The Financial Crisis of 2008 was caused by a combination of factors, including: subprime mortgages, which were given to borrowers with poor credit; the failure of banks and other financial institutions to properly assess the risk of these mortgages; the use of financial derivatives, such as mortgage-backed securities, which spread the risk of these mortgages throughout the global financial system; and a lack of regulation and oversight of these practices. Additionally, low interest rates and a housing market boom in the early 2000s contributed to the crisis.
It is critical to understand just how significant the housing boom of the early 2000s was. Housing prices in the United States increased rapidly between 2000 and 2006, with some areas experiencing price appreciation of over 50%. This was driven by a combination of factors, including low interest rates, which made borrowing to purchase a home more affordable, and a strong economy. Additionally, there was a lot of speculation in the housing market, as many people believed that housing prices would continue to rise indefinitely.
This led to an increase in housing construction and home sales, as well as a rise in the number of people taking out mortgages to purchase homes. The number of mortgages that originated during this time period was at an all-time high, and many of them were subprime mortgages given to borrowers with poor credit who may not have qualified for a mortgage under normal lending standards.
As housing prices peaked in 2006 and began to decline, many borrowers found themselves unable to make their mortgage payments, leading to a wave of foreclosures and a crash in the housing market, which was one of the triggers of the Financial Crisis of 2008.
Borrowers with poor credit were given loans for several reasons. One reason was that during the early 2000s, housing prices were increasing rapidly, making it easier for lenders to approve loans to borrowers with poor credit, as the value of the homes used as collateral was increasing. This led to a decrease in lending standards, and many lenders began to approve loans to borrowers who would not have qualified for them in the past.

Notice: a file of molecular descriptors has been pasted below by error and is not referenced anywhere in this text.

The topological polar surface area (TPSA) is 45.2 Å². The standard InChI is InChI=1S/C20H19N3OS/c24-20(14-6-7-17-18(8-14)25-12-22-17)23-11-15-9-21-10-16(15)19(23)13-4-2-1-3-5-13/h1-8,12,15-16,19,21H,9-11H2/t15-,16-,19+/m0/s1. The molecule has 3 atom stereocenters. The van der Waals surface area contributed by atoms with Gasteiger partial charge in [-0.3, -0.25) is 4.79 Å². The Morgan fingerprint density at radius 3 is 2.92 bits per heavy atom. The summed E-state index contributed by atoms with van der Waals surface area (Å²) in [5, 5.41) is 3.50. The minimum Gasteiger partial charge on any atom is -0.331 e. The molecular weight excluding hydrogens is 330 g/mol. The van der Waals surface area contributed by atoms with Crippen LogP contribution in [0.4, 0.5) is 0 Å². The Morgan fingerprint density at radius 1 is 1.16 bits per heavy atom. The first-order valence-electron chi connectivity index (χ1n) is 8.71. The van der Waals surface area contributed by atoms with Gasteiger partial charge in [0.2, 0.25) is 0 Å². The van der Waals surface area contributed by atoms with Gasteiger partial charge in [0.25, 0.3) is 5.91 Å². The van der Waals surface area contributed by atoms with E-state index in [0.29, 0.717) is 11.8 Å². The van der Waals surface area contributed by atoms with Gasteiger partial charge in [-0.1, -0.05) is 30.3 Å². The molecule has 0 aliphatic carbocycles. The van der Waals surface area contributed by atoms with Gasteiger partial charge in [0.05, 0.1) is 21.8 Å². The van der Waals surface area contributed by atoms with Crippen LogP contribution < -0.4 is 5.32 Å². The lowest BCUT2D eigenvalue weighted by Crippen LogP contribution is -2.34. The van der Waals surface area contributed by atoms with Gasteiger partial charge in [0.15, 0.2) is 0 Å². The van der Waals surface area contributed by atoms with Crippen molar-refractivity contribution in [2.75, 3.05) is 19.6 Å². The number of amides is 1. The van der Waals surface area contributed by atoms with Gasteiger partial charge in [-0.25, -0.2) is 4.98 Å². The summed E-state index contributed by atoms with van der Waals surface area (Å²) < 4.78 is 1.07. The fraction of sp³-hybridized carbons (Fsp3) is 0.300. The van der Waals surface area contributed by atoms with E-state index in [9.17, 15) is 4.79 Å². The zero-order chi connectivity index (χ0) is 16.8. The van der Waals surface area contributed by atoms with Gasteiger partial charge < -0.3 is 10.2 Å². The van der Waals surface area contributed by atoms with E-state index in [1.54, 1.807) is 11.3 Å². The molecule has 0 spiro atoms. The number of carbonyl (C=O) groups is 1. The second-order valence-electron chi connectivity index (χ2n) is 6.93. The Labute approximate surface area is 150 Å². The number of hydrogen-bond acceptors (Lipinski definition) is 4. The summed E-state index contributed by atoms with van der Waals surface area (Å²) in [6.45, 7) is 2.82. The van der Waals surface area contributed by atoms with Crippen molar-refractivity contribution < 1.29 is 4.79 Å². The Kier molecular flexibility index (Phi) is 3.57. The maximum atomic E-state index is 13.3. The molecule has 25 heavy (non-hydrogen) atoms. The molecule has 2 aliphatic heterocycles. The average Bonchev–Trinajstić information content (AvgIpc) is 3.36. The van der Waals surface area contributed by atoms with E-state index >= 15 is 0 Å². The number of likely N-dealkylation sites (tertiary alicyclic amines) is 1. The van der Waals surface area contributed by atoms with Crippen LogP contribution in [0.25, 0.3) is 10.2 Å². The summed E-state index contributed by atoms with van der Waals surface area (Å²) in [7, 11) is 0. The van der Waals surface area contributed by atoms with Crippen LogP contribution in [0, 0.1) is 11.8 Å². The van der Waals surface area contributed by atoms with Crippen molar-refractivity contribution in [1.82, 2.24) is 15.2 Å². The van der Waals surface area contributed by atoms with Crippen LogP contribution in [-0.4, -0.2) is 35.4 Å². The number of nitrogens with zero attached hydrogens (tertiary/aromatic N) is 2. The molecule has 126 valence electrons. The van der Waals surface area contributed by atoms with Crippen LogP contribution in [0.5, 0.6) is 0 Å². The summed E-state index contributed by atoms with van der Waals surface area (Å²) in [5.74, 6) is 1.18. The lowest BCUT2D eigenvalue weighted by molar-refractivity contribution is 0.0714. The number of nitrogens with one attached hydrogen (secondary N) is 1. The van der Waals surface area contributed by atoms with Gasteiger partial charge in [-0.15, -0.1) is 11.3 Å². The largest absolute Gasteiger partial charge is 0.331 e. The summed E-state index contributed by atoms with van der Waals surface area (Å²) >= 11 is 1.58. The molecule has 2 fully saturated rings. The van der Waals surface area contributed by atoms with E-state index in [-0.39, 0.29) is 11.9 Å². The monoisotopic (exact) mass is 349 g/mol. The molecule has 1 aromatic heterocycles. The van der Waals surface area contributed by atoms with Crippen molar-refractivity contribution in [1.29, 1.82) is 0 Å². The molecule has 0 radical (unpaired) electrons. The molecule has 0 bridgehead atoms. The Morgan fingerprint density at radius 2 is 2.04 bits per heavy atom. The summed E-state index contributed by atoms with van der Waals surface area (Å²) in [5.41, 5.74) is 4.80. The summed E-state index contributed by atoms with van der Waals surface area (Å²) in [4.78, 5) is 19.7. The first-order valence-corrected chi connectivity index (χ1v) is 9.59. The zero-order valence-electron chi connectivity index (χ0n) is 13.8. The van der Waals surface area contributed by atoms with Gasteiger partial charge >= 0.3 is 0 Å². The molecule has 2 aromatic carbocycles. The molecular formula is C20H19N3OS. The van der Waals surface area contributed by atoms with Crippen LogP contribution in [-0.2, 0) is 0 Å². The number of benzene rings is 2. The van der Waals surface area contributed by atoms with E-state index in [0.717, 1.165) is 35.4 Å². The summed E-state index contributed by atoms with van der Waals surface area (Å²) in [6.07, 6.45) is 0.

Another reason was the availability of new financial products, such as adjustable-rate mortgages (ARMs) and interest-only mortgages, which made it easier for borrowers with poor credit to qualify for loans. These types of loans often had low “teaser” rates that were adjustable after a few years, which made the payments more affordable for borrowers in the short term.
Additionally, the increased use of automated underwriting systems also contributed to the approval of loans for borrowers with poor credit, as these systems may not have been able to take into account all the nuances of a borrower’s credit history, resulting in approval of loan application which would otherwise have been denied.
Finally, there was a high demand for mortgages and the mortgage-backed securities they generated. As a result, many lenders and financial institutions were motivated to approve as many loans as possible, regardless of the creditworthiness of the borrowers.